Bedford Theatre

93-95 Camden High Street,
London, NW1 7JL

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Additional Info

Previously operated by: Associated British Cinemas Ltd., Odeon Theatres Ltd.

Architects: Bertie Crewe

Styles: Baroque

Previous Names: Bedford Palace of Varieties, Bedford Music Hall, New Beford Theatre

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Bedford Theatre

Located in the northwest London inner-city district of Camden Town. Originally the Bedford Arms Tavern and Tea Garden had stood on this site from 1824-1861. In 1861 a theatre named the Bedford Music Hall was built, designed by architect Edward Clark. This later became the New Bedford Palace of Varieties.

Between 1896-98 it was reconstructed to the plans of architect Bertie Crewe and re-opened as the New Bedford Theatre. Seating was provided for 488 in pit and stalls, 238 in the dress circle and 426 in the gallery with 16 seats in boxes. The theatre was a favourite haunt of Victorian artist/painter Walter Sickert who imortalised on canvas many scenes within the theatre.

The Bedford Theatre was taken over by Associated British Cinemas(ABC) in 1933 and they operated it until 24th June 1939 when it was taken over by Odeon Theatres Ltd. until closing as a cinema on 11th December 1939 with George Formby in “Keep Your Hats On”.

The Bedford Theatre then returned to it former use as a live variety theatre until closing in 1959. It lay empty and unused for many years gradually deteriorating until it was finally demolished in 1969. Retail premises were built on the narrow footprint of the entrance foyer and the auditorium area became a car park. It took several more years before the space where the auditorium had once stood was built upon with a residential block.

The Bedford Theatre can be seen in two films; “Trottie True”(1949) starring Jean Kent and a documentary “The London Nobody Knows”(1967) which has actor James Mason wandering around the auditorium of the dilapidated and soon to be demolished theatre.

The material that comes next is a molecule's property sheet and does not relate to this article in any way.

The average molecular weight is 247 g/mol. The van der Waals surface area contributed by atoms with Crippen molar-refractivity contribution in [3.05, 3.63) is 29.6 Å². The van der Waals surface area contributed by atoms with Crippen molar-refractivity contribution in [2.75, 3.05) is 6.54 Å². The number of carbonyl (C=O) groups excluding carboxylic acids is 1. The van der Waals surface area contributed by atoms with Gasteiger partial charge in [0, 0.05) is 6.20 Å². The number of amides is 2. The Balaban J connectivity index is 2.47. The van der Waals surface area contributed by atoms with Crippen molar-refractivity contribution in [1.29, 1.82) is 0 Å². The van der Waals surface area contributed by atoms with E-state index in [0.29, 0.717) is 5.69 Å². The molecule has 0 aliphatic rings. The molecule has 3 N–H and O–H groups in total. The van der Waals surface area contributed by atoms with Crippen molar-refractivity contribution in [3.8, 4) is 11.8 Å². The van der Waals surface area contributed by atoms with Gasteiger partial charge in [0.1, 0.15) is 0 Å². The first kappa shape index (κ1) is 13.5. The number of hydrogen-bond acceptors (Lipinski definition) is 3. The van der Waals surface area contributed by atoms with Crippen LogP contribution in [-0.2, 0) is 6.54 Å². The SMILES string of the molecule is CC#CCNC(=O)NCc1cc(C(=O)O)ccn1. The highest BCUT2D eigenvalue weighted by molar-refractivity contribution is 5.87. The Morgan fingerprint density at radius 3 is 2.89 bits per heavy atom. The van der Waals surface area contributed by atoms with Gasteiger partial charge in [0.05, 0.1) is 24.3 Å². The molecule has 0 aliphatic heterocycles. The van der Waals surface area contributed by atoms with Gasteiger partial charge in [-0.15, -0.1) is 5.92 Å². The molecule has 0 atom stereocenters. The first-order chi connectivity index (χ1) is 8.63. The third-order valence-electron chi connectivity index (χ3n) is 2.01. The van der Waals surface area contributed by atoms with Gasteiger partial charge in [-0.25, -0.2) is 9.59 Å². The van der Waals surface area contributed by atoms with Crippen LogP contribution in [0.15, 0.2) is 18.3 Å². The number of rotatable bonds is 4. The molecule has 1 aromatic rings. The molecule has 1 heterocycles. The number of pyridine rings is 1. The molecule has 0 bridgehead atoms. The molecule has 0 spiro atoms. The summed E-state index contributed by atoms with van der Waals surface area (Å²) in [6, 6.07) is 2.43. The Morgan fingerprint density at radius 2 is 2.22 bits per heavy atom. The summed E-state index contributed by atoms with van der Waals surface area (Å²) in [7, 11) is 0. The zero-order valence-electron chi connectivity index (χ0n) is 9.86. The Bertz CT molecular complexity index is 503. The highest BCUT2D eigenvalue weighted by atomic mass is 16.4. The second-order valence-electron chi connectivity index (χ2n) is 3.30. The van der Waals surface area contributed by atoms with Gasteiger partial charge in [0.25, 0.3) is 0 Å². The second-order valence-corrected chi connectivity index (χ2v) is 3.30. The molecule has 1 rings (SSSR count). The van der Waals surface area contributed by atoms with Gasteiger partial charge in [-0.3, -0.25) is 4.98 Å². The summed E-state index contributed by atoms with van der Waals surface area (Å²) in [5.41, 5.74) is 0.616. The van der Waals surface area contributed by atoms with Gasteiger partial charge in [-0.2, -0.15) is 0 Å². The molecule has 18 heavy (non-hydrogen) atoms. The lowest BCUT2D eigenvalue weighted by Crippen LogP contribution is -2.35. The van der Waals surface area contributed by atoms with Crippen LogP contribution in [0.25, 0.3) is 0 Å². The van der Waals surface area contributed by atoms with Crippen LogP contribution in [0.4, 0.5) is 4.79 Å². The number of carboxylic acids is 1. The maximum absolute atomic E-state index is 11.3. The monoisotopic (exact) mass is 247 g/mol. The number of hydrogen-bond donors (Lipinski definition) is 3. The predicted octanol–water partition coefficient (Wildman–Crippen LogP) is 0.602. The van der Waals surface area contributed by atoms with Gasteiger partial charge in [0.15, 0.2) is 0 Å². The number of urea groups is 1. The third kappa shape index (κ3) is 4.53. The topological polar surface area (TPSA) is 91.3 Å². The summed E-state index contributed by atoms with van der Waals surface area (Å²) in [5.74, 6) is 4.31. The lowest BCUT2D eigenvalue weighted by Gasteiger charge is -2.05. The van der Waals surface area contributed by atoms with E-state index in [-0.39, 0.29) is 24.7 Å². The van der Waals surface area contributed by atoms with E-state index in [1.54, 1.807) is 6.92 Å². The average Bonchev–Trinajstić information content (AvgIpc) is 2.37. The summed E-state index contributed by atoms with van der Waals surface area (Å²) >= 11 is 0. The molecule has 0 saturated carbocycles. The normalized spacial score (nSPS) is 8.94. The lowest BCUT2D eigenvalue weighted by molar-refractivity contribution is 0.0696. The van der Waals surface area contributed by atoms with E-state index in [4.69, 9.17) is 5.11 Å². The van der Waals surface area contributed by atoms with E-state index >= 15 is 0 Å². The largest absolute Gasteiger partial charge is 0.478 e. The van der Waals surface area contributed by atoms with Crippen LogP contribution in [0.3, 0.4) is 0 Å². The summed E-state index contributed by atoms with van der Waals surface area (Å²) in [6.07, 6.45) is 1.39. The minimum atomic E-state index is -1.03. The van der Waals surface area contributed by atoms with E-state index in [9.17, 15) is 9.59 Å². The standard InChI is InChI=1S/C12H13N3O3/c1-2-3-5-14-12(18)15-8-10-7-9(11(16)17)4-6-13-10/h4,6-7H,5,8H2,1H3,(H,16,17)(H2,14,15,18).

Contributed by KenRoe

Recent comments (view all 7 comments)

Ken Roe
Ken Roe on January 24, 2006 at 2:48 pm

Here is a link to more details and history of the Bedford Theatre plus some photographs:

Some more history and photos at this site:

One of the last photographs of the Bedford Theatre + some more history:

Ken Roe
Ken Roe on January 24, 2006 at 2:56 pm

The Bedford Theatre can also be seen in the 1952 film “The Secret People” when it ‘stood in’ for a Dublin theatre. Audrey Hepburn had an early role in this British made crime drama.

abcman on October 7, 2008 at 2:09 pm

A DVD of ‘The London Nobody Knows’ has now been released and James Mason cam be seen going round the Old Bedford Theatre. Very interesting short film it is too.

tobysears on January 20, 2010 at 1:51 pm

my intrest is in the decoration of the booking hall to the rear of the stage from 1899 to 1933 when it became a cinema. especially the opening night and the early years. the wall panels were painted in the style of well known painters by louis quatorze /velasqez etc does anybody have or know of any photos prints that may assist my research or any institute that may help me.

my reason is that i believe i have a oil painting of the festive occasion of the opening night

SJohns on May 21, 2013 at 6:20 am

hi tobysears, I may be able to help with question of the lobby interior. Do you have a contact email?

artwest on February 20, 2019 at 12:48 pm

Quite a bit of the derelict Bedford Theatre can also be seen in a short film called “Victorian London”. It turns up periodically in Talking Pictures TV’s “Glimpses” strand.

Ken Roe
Ken Roe on February 21, 2019 at 4:18 am

The Bedford Theatre auditorium can be seen in early scenes in the 1949 Technicolor film “Trottie True” (aka in the USA as “The Gay Lady”) starring Jean Kent.

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